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Around 4 miles (6.4 kilometers) south of the shores of Ambergris Caye, Hol Chan Marine Reserve is the most-visited snorkeling and diving area in Belize. Part of the Belize Barrier Reef, the reserve covers about 3 square miles (7.7 square kilometers) and is divided into zones according to marine habitat.
San Pedro Town is Ambergris Caye's main and only town. This is where the bulk of the island’s eateries, shops, nightlife, and businesses are located. The beach here is a sandy sidewalk at best, but the water and views are still beautiful, and numerous docks dotting the shoreline provide ample swimming opportunities. It also serves as a popular departure spot for dive trips.
Part of the Hol Chan Marine Reserve, Shark Ray Alley is home to a multitude of 6-foot (1.8-meter) nurse sharks and stingrays with 4-foot (1.2-meter) wingspans. Over the years, fishers went to the site to clean out their catch—eventually, nurse sharks and stingrays started gathering in search of the boats and their daily treats.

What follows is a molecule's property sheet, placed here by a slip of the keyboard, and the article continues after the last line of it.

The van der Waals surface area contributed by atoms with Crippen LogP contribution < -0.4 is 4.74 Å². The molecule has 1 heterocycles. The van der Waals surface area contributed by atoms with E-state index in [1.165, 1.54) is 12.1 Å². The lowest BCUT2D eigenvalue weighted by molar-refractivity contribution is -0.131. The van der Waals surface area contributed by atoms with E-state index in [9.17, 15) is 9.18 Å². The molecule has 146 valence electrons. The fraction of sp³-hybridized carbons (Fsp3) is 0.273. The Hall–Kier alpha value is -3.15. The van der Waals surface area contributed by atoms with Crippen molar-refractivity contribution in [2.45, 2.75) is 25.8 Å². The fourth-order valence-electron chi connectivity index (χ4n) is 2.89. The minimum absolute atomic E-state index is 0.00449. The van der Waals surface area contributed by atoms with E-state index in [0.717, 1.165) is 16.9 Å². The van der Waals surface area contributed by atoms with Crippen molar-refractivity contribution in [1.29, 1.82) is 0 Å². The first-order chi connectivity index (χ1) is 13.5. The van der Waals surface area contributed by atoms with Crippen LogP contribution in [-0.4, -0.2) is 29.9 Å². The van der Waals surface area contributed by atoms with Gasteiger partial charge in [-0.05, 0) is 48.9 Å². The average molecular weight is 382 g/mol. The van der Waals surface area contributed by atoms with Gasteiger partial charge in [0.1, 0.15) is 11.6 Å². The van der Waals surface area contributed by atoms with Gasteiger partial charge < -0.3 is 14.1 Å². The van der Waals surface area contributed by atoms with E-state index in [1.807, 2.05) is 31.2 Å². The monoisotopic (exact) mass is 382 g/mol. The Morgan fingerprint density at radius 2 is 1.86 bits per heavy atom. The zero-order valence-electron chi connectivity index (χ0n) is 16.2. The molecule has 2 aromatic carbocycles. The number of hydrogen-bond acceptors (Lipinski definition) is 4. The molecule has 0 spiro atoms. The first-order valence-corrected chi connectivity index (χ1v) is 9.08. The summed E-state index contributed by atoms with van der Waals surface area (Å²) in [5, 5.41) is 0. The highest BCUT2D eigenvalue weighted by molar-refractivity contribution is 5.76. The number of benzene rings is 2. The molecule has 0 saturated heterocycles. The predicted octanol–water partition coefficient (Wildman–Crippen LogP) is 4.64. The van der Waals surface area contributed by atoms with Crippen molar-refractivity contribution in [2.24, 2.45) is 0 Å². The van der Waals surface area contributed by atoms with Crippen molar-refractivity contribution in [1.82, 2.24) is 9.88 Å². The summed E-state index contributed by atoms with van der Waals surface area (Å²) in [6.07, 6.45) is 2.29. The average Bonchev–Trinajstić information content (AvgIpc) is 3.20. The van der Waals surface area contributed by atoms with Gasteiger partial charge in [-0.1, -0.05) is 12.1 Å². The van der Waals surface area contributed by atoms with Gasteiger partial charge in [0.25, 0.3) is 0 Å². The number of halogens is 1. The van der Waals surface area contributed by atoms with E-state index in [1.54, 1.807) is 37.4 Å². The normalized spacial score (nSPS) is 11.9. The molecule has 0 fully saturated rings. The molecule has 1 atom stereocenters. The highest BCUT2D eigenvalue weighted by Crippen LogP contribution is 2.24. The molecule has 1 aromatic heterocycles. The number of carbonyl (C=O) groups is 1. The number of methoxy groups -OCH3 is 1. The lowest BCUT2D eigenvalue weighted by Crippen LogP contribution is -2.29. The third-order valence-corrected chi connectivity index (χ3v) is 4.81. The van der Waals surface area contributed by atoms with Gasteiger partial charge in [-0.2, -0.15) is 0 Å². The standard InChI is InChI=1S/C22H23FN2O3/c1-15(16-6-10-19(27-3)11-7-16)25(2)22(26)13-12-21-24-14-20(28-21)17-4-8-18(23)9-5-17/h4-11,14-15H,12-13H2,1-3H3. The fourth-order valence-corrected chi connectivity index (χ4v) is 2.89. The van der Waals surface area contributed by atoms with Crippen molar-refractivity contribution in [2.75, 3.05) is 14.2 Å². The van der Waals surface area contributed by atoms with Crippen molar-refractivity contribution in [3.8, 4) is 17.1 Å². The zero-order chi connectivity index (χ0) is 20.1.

Recognized as one of the world’s top diving sites, and part of the Belize Barrier Reef UNESCO World Heritage Site, this stunning, deep blue circular sinkhole is located on the Lighthouse Reef atoll. About 1,000 feet (305 meters) in diameter over 400 feet (122 meters) deep, the Great Blue Hole is a unique geographic phenomenon.
Located on the northernmost tip of Ambergris Caye, Bacalar Chico is said to be one of the most pristine reserves in Belize. In addition to being a protected marine reserve since 1996, the biodiverse park is listed as a UNESCO World Heritage Site, along with the Belize Barrier Reef. It’s an ideal getaway for nature lovers and history enthusiasts alike.
Coral Gardens is part of the Caye Caulker Marine Reserve and is packed with unusual and colorful coral formations that can easily be explored thanks to the shallow depths of up to 13 feet (4 meters). Schools of fish such as angel fish, tree worms, and parrotfish can be seen here, adding to the overall beauty and uniqueness of the coral.